The magic of mono: Tips for creative architecture b&w shots (part one)
This is the first part of a two part series on capturing architectural black and white long exposure images. Look out for part two, which covers editing, next week.
The world is a beautiful tapestry of colours, where nature’s wonders are displayed through lush landscapes and fluffy clouds.
However, far from this appealing and colourful landscape, a different kind of opportunity can be found in urban landscapes of concrete and steel. And, when you combine this with black and white photography, it can bring an entirely different feel to these locations that many of us live in.
It took me years of experimenting and learning about photography, and dealing with colour, before I truly grasped the creative potential of black and white.
Over time I’ve reevaluated how I approach photography, colour, and design, leading me to embrace a new path, and today I specialise in black and white architectural photography.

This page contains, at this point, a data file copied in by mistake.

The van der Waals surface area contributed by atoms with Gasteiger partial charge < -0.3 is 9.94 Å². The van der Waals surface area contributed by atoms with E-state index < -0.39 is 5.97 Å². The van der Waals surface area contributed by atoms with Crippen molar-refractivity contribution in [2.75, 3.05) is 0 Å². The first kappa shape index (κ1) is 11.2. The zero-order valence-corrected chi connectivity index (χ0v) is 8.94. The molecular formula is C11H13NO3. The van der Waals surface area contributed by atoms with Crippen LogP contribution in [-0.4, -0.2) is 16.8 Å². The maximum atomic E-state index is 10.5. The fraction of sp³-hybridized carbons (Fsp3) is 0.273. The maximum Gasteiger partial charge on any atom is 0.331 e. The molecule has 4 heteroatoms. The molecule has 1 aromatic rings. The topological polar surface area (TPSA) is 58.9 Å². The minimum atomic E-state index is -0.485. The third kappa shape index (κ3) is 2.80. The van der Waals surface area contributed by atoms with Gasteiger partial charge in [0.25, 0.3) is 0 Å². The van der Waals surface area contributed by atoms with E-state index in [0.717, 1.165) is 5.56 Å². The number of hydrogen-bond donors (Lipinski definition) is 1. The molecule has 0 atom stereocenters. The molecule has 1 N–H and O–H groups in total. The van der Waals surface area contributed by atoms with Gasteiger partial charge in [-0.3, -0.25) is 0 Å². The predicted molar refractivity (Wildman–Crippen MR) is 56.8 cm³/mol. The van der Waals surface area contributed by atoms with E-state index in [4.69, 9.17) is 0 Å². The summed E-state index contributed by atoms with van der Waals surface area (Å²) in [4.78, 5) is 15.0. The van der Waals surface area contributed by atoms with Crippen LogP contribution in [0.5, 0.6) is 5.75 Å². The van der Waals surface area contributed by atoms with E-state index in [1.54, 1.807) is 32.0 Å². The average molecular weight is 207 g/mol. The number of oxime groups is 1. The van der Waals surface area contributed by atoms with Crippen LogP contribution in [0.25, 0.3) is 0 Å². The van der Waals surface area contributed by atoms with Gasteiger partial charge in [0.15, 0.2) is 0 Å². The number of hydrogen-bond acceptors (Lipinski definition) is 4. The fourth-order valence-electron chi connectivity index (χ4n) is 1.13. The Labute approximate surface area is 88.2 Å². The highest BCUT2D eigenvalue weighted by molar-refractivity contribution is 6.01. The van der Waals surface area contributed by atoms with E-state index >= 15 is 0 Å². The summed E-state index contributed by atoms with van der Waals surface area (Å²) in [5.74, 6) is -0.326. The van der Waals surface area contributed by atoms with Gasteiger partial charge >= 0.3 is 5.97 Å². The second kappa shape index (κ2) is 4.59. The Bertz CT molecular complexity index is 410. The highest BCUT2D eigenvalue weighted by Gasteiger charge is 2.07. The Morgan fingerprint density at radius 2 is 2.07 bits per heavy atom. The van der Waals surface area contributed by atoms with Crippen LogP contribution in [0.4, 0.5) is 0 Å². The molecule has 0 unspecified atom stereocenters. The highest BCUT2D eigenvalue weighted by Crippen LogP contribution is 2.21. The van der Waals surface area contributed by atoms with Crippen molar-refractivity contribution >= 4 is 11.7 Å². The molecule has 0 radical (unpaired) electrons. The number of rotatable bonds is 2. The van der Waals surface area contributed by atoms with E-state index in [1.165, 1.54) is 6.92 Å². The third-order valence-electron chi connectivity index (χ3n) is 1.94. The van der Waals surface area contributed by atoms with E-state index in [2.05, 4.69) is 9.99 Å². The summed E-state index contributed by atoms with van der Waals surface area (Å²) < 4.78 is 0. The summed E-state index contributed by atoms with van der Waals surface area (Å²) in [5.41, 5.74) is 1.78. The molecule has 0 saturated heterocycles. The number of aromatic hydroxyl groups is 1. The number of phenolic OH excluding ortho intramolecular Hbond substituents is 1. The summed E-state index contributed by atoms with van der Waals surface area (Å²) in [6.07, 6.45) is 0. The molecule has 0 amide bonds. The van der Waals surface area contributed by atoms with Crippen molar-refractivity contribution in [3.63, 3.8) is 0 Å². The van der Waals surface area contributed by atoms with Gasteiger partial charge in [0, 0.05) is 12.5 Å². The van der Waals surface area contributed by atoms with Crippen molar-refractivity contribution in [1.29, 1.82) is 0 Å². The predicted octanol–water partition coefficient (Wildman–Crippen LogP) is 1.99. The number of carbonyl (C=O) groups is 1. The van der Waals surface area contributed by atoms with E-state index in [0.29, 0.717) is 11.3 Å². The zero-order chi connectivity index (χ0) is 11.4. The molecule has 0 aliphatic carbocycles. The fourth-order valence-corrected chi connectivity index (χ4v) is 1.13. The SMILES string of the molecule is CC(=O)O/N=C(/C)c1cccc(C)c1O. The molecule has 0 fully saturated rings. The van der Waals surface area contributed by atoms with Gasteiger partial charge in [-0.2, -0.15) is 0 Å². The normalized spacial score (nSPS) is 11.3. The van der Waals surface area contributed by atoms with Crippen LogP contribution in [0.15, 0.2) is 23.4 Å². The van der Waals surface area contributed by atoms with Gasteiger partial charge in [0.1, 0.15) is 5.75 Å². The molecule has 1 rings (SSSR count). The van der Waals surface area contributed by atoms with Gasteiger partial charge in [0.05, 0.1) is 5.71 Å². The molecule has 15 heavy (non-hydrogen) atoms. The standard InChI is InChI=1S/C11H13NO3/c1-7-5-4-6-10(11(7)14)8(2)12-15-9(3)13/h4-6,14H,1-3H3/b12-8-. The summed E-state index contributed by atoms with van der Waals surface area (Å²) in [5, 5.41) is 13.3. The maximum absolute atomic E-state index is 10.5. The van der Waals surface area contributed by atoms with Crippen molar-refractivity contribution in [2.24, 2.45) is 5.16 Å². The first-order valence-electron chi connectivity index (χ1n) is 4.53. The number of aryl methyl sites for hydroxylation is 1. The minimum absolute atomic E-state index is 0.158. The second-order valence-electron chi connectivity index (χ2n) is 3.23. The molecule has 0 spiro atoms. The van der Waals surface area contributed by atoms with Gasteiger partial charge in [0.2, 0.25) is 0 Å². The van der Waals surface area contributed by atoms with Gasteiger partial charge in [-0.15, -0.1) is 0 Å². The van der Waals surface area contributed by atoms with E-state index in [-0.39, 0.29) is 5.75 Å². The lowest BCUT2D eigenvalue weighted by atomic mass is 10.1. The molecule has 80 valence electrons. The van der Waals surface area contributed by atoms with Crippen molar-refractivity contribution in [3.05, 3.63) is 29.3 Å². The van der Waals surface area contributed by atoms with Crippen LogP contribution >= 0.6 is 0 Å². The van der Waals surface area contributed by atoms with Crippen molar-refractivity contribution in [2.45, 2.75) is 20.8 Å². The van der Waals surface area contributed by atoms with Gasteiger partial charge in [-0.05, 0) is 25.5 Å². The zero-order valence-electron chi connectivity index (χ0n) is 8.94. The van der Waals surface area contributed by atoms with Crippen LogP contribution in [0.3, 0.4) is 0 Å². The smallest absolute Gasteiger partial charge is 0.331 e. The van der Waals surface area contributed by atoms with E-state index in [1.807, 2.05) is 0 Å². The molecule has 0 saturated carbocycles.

So, if you’re needing a fresh spark or inspiration for your own photography, here are some practical steps to help you delve into the creative world of bw architectural imagery.
Research plays a big role in any photography journey, and it’s just as important when you’re exploring architecture. Key is to start by first understanding what elements to focus on and how to spot them.
Modern architectural designs are rich with details perfect for this style of photography. Typically, modern architecture lends itself to black and white, with its shapes, textures, and play of light and shadow.
Seek out buildings with interesting structures, lines that lead the eye, repeating patterns, clean edges, balanced layouts, and especially, a mix of light and shadow. This interaction helps emphasise the architectural details in black and white shots. Think about white accents against a dark background, or vice versa. These comparisons catch our eye and can tell engaging stories.
Once you have a clear vision or idea of what elements to look for with your subject, it’s time to seek them out.
This phase is important as it will help you maximise your time. Google Maps and its street view feature are key for how I identify potential locations.